Kennedy has confirmed he’s eyeing the seat held by Markey.
U.S. Rep. Joe Kennedy is planning to attend two Labor Day breakfasts Monday — one in West Boylston and another in Boston — all of which would be unremarkable if not for Kennedy dangling the possibility of challenging fellow Democrat U.S. Sen. Edward Markey in next year’s Democratic Senate primary.
Kennedy has confirmed he’s eyeing the seat held by Markey, telling reporters this week that “I’ve got new ideas and a new approach and if I get into this race, that’s what this race will be about.”
Kennedy has also gone as far as filing a statement of candidacy with the Federal Election Commission, but has yet to officially jump into the race, or even give himself a hard deadline, saying the decision will take as long as it takes.
“It depends on me getting comfortable with the decision one way or another and I don’t intend to prolong that any longer than is necessary,” Kennedy said when pressed by reporters this week, adding “the sooner the better.”
Which means every public appearance by the 38-year-old congressman — including the two Labor Day events — will be dogged by questions about whether he will try to oust the 73-year-old Markey next year.
Markey has been pushing back hard against the possible challenge, releasing a video of an endorsement of his candidacy by fellow Massachusetts Democratic Sen. Elizabeth Warren, herself a candidate for president, and a list of 116 current Massachusetts state senators and representatives Markey said have endorsed his reelection bid, including Senate President Karen Spilka and House Speaker Robert DeLeo, both Democrats.
“I am humbled to have the support of so many friends and colleagues across Massachusetts for re-election,” Markey said in a statement.
Markey has also stepped up his campaigning, this week attending a Democratic delegate dinner in Medford. Markey has said he’s running for re-election no matter who else gets into the race. He’s seeking a second full term in the Senate after spending decades representing the state in Congress.
Still, Markey would face a daunting challenger in Kennedy, a grandson of Robert F. Kennedy who also served in the U.S. Senate.
Nearly 60 years after Kennedy’s great-uncle John F. Kennedy won the 1960 presidential election, the name still carries political heft in Massachusetts, due in no small part to the 47 years that Kennedy’s other great-uncle, Ted Kennedy, represented Massachusetts in the Senate. Joe Kennedy’s father also served in the U.S. House.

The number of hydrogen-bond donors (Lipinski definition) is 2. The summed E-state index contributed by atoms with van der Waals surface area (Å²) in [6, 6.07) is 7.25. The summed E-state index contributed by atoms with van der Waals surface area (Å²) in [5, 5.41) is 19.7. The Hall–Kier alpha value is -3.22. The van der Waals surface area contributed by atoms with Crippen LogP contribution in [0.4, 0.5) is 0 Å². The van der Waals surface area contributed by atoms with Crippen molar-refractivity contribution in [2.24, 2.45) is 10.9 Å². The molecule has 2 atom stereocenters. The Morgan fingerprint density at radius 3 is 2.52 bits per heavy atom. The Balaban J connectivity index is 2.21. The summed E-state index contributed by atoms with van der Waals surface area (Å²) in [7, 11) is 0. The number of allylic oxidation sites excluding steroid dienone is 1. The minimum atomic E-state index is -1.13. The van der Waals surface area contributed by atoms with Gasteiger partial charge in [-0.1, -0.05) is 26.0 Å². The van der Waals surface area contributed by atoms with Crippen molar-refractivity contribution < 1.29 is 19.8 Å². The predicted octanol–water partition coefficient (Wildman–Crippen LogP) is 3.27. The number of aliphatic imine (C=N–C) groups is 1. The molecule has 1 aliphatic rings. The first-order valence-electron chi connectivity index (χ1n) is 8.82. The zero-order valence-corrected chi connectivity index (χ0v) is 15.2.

Despite the weight of that political dynasty, Kennedy offered few details about the “new ideas” he would bring to the race when speaking to reporters this week. He also declined to criticize Markey directly, calling him “a good man.”
Kennedy may be looking at some more recent Massachusetts political history, none of which involves his freighted surname.
Last year, Ayanna Pressley successfully ousted then incumbent U.S. Rep. Michael Capuano in a Democratic primary, going on to become the state’s first black women elected to Congress. Several years earlier, Marine veteran Seth Moulton also ousted another incumbent member of Congress, former U.S. Rep. John Tierney — in the 2014 Democratic primary.
In a state that has placed a political value on Democrats waiting their turn, the success of Tierney and Pressley demonstrated that insurgent campaigns can succeed.
Although Kennedy said that Pressley’s win isn’t a part of his deliberations, it has helped shake up the way some think about how Democratic politics can shift in a state where Democrats hold every seat in the state’s congressional delegation and overwhelming majorities in the Massachusetts House and Senate.
Both Pressley and Moulton have yet to say who they would back if Kennedy decides to challenge Markey.
Markey is already facing two, lesser-known candidates — Shannon Liss-Riordan, a workers’ rights lawyer, and Steve Pemberton, a former senior executive at Walgreens.